Connoisseurs of the political diary will have had a field day monitoring the reception of Chris Mullin's A View from the Foothills. By and large the Sunderland South MP's chronicle of his time as a junior minister in the Blair government has been respectfully received, and the lightness of authorial touch thought to compensate for some decidedly glamour-free material. Instead of dramatic revelations from the cabinet table we get John Prescott's quest for a pair of matching shoes, and the comment from one of The Daily Telegraph bloggers – "an amusing portrait of tedium and widespread ineptitude" seemed just about right. As a keen student of the way in which words change their meanings over time, I was yet more interested to find that one of the adjectives applied to these jottings from the ministerial blotter was "Pooterish".
A century and a bit on from the debut of Charles Pooter, put-upon hero of the Grossmith brothers' comic novel The Diary of a Nobody (1892), The modern definition of "Pooterish" lies somewhere in the region of "detached self-importance". The original Mr Pooter was certainly self-important, but what really distinguishes him is his sense of dignity and the consciousness of his social position – this in an age when to count as middle class really meant something, and to be a senior clerk with a silk hat and £200 a year was to have arrived. Somehow this seems a long way from Mr Mullin's discreet surveillance of the Prescott shoe trauma.
Curiously, many of the other words brought to the language by characters in late-Victorian or early 20th-century fiction turn out to have gone the same way. "Svengali", the immensely sinister hypnotic manipulator of George du Maurier's Trilby (1894) now means nothing more than "impresario" (as in "pop Svengali Simon Cowell"). At Oxford, a quarter of a century back, I used to get tired of seeing reasonably attractive girls described as "the Zuleika Dobsons of their year". The original Zuleika, heroine of Max Beerbohm's 1911 novel, is a woman of such paralysing beauty that all but one of her admirers commit suicide for love of her.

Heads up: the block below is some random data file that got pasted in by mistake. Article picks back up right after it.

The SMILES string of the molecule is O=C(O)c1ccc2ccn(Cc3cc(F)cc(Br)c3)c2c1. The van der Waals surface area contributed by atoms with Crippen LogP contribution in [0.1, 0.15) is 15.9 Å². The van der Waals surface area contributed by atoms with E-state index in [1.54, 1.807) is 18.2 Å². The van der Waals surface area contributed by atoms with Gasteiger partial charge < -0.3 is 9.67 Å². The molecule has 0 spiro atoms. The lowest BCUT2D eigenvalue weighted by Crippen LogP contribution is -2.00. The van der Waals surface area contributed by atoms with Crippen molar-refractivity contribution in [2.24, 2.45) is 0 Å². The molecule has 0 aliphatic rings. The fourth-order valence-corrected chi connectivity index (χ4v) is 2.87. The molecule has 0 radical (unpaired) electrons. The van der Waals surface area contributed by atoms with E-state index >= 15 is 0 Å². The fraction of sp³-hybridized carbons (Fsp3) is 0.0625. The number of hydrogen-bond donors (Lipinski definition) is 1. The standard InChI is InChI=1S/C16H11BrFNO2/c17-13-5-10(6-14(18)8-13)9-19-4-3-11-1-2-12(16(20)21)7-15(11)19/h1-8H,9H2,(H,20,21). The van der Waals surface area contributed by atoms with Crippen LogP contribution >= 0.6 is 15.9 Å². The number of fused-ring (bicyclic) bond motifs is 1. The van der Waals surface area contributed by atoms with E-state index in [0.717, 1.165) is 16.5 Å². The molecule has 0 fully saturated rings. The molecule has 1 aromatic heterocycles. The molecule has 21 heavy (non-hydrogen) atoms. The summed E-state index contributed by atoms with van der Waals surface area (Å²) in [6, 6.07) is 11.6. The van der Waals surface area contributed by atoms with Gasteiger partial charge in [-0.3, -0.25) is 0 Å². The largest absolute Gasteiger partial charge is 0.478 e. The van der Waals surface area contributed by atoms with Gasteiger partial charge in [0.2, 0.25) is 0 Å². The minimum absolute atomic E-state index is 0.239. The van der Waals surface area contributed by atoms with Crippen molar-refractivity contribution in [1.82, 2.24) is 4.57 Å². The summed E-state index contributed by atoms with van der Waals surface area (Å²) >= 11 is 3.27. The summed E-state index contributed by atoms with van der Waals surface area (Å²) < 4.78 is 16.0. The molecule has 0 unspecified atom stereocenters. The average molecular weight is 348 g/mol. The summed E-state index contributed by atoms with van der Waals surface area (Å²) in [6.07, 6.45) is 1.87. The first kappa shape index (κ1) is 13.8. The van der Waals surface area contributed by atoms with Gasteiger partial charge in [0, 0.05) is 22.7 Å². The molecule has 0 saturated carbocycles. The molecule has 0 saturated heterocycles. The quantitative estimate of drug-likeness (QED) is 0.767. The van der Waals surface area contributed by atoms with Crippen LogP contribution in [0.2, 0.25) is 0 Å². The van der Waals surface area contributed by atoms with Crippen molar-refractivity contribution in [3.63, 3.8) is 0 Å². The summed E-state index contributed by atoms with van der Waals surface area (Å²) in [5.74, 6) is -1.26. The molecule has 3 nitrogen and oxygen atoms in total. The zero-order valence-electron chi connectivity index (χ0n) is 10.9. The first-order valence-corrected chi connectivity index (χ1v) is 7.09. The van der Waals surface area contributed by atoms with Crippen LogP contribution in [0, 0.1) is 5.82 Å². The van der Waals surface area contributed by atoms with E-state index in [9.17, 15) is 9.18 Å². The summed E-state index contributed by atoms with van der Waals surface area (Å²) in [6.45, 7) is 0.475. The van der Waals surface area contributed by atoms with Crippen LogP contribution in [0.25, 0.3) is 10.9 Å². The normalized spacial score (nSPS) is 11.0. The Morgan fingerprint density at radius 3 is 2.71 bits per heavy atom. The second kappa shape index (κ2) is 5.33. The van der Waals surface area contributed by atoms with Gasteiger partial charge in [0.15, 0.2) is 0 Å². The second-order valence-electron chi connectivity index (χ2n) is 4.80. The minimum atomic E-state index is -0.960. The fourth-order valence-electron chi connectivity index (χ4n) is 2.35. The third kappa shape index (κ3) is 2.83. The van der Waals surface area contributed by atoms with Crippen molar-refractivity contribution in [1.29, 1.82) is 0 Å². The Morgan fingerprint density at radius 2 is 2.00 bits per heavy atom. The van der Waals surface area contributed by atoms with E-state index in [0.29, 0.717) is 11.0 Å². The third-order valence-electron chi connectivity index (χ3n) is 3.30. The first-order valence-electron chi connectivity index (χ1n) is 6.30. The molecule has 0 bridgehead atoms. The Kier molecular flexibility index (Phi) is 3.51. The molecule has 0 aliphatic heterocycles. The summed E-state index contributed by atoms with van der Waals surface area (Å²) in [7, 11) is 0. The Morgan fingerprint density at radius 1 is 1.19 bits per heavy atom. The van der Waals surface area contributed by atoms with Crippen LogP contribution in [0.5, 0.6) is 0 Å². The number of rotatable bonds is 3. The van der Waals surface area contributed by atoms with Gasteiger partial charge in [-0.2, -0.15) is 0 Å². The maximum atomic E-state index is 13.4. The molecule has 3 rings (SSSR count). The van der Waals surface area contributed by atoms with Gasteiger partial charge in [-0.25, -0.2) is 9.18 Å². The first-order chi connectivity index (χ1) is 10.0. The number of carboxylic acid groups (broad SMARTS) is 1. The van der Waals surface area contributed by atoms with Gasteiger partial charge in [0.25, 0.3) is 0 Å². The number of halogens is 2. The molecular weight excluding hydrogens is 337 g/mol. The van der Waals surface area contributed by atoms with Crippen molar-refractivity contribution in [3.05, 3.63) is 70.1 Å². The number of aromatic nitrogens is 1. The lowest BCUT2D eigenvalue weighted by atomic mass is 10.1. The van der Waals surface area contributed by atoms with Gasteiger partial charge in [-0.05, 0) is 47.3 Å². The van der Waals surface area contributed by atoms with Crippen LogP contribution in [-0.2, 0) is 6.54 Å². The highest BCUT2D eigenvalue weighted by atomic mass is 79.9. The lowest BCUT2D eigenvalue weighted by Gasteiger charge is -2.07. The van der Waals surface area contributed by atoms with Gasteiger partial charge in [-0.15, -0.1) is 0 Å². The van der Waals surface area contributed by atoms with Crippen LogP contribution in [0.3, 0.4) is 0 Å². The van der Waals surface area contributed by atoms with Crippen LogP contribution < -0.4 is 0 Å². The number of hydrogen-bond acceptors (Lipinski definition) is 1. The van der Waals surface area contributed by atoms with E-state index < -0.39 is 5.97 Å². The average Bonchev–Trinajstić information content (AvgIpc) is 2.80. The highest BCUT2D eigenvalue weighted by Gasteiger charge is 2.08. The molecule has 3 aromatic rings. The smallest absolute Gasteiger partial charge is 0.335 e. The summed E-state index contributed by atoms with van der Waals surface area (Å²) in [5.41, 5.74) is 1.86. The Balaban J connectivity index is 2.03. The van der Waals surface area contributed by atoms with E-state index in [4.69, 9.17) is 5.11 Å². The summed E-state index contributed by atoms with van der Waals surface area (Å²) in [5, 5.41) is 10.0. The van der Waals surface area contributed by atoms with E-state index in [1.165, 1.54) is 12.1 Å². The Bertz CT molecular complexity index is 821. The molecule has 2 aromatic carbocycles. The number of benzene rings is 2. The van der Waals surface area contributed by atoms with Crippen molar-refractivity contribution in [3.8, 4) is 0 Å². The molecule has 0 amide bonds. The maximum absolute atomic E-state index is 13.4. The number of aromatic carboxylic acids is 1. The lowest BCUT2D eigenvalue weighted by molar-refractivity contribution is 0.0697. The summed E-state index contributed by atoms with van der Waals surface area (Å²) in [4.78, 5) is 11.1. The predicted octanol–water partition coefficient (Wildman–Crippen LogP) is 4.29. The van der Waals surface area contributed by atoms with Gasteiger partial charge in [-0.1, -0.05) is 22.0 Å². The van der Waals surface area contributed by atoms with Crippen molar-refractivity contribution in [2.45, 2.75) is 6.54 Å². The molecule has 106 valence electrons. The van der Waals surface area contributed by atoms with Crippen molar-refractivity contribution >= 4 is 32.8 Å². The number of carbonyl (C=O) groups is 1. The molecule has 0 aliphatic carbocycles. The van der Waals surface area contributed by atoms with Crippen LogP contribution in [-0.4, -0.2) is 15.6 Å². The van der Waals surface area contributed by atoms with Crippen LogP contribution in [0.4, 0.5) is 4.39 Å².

Given the way in which fiction itself is subject to 180-degree reinterpretative turns, this kind of repositioning shouldn't, perhaps, surprise us. When The Diary of a Nobody was first translated into Russian, Mr Pooter, with his bright idea of painting the bath scarlet and his anguish over his son Lupin's unsuitable fiancée, was widely supposed to be a tragic figure, and the book itself thought to derive from Chekhov. Perhaps the reviewers are wrong about Mr Mullin, and he is really Raskolnikov in disguise.
To read the obituaries of Ali Bongo, the celebrated magician who died this week at the age of 79, was to be instantly transported back to the world of 1960s and 1970s televised light entertainment in which he made his mark – that sprawling and somewhat parched landscape populated by The Good Old Days, and down at bedrock level, The Wheeltappers and Shunters Social Club. Two points seemed to stand out from the rapt accounts of Bongo's career. The first is that popular entertainers never really disappear, once the summit of their achievement has been reached – they just come to rest on a subsidiary crag. And so Bongo (real name, inevitably, William Oliver Wallace), not seen on television for two decades and more, turned out to have enjoyed a prolonged Indian summer as president of the Magic Circle and adviser to Jonathan Creek.
Further evidence of the showbiz survival was provided by an ad in last weekend's papers for this summer's Best of British Variety Tour, end-of-pier entertainment at Great Yarmouth and other seaside resorts where such luminaries of the form as Cannon and Ball, Tom O'Connor and Roger de Courcey and his innuendo-peddling sidekick Nookie Bear are all going strong. The second is the continuing influence of the old-style variety-hall tradition on popular culture. Even now, 50 years after the last hall closed its doors, one can think of dozens of entertainers who would fit happily on to a Hackney Empire bill from 1940 alongside, say, Max Miller and Flanagan and Allen.
Egghead ex-undergrads they may have been, but Monty Python owed a fair amount to the Crazy Gang. Madness always proclaimed that they took their dance routines from Tommy Trinder. Meanwhile, the ancient denizens of the 1970s talent shows continue to prowl the forest floor. In the light of Ali Bongo's CV, it wouldn't in the least surprise me to find the Dooleys limbering up for a summer season in Blackpool, the Barron Knights poised to reform and the Nolan Sisters synchro-dancing into the studio to record a new album.